MGM+ has partnered up with director Justin Simien (Dear White People, The Haunted Mansion) and actor Forest Whitaker (The Butler, Rogue One) on a documentary series project titled Black Hollywood, which will serve as “a definitive chronicle of a century of the Black experience in Hollywood.” This will be a four-part series, and it is based on the work of scholar Donald Bogle.
Simien said in a statement: “Hollywood, like many American industries, was built on Black culture and Black talent, even though it excluded Black people from many of its origin stories. [Hollywood Black] seeks to illuminate present-day controversies, from #OscarSoWhite to the almost regular ‘blackface reveal’ of prominent white celebrities, told through the lens of Black individuals throughout Hollywood history. It’s the most important story I’ve been able to tell to date, on such a large scale, and I’m incredibly grateful for the opportunity to tell it with this team.”
Michael Wright, head of MGM+, added: “We are thrilled to work with Justin Simien, Jeffrey Schwarz, RadicalMedia, and to expand our prolific creative partnership with Forest and Nina. Hollywood Black, like other recent MGM+ docuseries, is an entertaining and thoughtful look at a vital part of American culture, examining the evolution of Black cinema and the talented artists who built it. It is a timely and relevant look at the Black experience in Hollywood.”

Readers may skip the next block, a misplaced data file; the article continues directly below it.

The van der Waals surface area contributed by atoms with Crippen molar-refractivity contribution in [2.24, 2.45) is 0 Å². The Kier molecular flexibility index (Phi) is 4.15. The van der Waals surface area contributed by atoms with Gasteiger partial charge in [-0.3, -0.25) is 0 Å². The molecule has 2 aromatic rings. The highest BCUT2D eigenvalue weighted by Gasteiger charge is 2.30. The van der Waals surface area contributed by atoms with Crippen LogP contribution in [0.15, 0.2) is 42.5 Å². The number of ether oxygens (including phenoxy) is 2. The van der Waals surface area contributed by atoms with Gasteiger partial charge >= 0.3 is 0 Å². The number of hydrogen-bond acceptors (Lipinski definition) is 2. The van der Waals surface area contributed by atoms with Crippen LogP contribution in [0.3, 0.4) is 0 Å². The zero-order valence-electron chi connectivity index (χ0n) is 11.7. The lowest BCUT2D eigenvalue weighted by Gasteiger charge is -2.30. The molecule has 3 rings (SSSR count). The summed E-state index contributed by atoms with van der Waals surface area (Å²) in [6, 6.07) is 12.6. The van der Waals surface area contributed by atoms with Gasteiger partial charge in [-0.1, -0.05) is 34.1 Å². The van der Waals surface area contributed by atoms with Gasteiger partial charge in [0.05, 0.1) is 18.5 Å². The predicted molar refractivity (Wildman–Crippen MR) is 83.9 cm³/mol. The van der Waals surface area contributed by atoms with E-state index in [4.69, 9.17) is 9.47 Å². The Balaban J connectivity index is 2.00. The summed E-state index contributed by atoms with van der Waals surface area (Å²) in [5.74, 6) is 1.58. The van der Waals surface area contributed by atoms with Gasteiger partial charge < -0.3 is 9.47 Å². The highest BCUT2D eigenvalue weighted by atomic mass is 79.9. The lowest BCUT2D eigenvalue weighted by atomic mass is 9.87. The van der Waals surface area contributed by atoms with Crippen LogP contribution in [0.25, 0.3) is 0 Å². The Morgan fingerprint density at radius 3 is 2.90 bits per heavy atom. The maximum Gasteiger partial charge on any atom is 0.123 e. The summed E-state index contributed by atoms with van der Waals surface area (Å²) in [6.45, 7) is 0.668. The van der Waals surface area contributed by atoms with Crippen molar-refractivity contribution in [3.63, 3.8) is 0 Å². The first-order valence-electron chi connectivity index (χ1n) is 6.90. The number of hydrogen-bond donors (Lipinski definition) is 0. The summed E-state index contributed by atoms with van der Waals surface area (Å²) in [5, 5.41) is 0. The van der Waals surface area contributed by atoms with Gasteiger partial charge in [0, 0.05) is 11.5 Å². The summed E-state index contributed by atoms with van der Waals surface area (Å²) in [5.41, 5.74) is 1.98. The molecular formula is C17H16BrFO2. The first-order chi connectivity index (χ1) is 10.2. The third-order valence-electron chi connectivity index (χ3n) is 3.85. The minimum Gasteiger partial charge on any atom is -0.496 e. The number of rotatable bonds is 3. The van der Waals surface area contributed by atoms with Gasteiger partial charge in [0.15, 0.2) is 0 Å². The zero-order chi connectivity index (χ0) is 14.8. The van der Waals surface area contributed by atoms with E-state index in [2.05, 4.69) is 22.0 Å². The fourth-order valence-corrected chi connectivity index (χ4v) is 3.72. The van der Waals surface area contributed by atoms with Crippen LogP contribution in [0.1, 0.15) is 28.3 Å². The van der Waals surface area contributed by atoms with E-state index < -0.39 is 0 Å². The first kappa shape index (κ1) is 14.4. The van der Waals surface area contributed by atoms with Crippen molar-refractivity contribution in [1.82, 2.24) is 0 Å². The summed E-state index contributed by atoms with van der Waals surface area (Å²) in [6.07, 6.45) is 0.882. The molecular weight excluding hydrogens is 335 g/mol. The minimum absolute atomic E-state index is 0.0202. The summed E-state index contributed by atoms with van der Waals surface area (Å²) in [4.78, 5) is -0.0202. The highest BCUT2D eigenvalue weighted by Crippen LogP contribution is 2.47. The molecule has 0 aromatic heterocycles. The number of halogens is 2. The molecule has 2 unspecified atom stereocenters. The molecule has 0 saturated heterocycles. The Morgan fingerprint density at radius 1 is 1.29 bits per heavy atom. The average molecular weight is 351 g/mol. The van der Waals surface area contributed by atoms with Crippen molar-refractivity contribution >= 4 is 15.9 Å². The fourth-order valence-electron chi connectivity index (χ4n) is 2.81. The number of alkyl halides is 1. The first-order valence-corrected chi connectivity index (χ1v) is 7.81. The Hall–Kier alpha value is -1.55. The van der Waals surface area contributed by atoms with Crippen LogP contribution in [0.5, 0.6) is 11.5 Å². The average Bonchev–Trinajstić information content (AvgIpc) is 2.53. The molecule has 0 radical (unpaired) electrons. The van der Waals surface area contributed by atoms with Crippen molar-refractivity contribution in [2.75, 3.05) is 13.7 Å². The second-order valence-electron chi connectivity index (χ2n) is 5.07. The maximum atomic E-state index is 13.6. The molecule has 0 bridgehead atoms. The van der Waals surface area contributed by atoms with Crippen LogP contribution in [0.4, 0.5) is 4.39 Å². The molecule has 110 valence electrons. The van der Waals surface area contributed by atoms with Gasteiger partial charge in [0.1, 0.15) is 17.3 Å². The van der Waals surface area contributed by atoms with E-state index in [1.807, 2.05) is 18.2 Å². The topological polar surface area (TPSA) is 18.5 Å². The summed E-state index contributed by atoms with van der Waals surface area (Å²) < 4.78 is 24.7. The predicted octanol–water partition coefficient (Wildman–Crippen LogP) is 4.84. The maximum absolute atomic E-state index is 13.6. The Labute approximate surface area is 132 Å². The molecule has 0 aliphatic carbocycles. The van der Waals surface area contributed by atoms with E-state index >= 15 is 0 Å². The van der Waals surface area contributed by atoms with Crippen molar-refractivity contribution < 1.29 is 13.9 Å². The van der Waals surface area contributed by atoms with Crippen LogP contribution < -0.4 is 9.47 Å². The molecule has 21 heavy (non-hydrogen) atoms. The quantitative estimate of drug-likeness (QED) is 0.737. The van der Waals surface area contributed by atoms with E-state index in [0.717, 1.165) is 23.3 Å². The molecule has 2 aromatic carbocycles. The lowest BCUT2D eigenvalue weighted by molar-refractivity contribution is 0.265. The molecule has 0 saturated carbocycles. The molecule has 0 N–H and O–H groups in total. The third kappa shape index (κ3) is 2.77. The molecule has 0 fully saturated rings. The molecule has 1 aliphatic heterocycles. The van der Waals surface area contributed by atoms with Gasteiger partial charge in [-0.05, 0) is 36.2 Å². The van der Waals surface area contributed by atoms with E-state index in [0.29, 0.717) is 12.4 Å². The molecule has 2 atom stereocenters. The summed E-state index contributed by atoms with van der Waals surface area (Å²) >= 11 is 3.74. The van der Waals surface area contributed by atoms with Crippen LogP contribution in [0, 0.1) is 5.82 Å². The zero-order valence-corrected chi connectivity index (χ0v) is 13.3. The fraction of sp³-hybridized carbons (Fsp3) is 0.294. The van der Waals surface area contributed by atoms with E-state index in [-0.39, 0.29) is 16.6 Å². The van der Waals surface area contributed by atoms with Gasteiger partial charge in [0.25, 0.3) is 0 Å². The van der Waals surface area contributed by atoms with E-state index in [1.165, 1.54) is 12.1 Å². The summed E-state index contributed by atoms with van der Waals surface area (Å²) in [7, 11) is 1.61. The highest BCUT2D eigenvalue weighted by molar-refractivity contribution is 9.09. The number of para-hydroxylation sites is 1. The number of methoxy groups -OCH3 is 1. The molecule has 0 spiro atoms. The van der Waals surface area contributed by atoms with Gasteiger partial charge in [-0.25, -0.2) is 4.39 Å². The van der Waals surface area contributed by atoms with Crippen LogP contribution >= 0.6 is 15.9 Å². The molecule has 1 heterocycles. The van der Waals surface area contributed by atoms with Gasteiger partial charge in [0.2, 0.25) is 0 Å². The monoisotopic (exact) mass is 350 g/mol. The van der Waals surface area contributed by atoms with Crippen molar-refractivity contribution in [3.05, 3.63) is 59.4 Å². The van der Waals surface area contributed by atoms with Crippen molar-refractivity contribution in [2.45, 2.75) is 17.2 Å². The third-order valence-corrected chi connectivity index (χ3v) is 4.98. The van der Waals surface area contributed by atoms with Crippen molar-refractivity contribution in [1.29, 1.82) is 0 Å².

Whitaker commented: “We love collaborating with visionary filmmakers, so it’s an honor to team up with Justin Simien/Culture Machine and Radical Media on Hollywood Black, especially alongside such immense support from Michael Wright and MGM+. Through this meaningful exploration of Black history in cinema, we’re excited to celebrate its future.”
Amy Goodman Kass is the showrunner for the series, and Simien is set to direct. The docuseries will be internationally distributed by MGM. This sounds like it will be an interesting series that will shed some light on the history of Hollywood that a lot of people aren’t familiar with.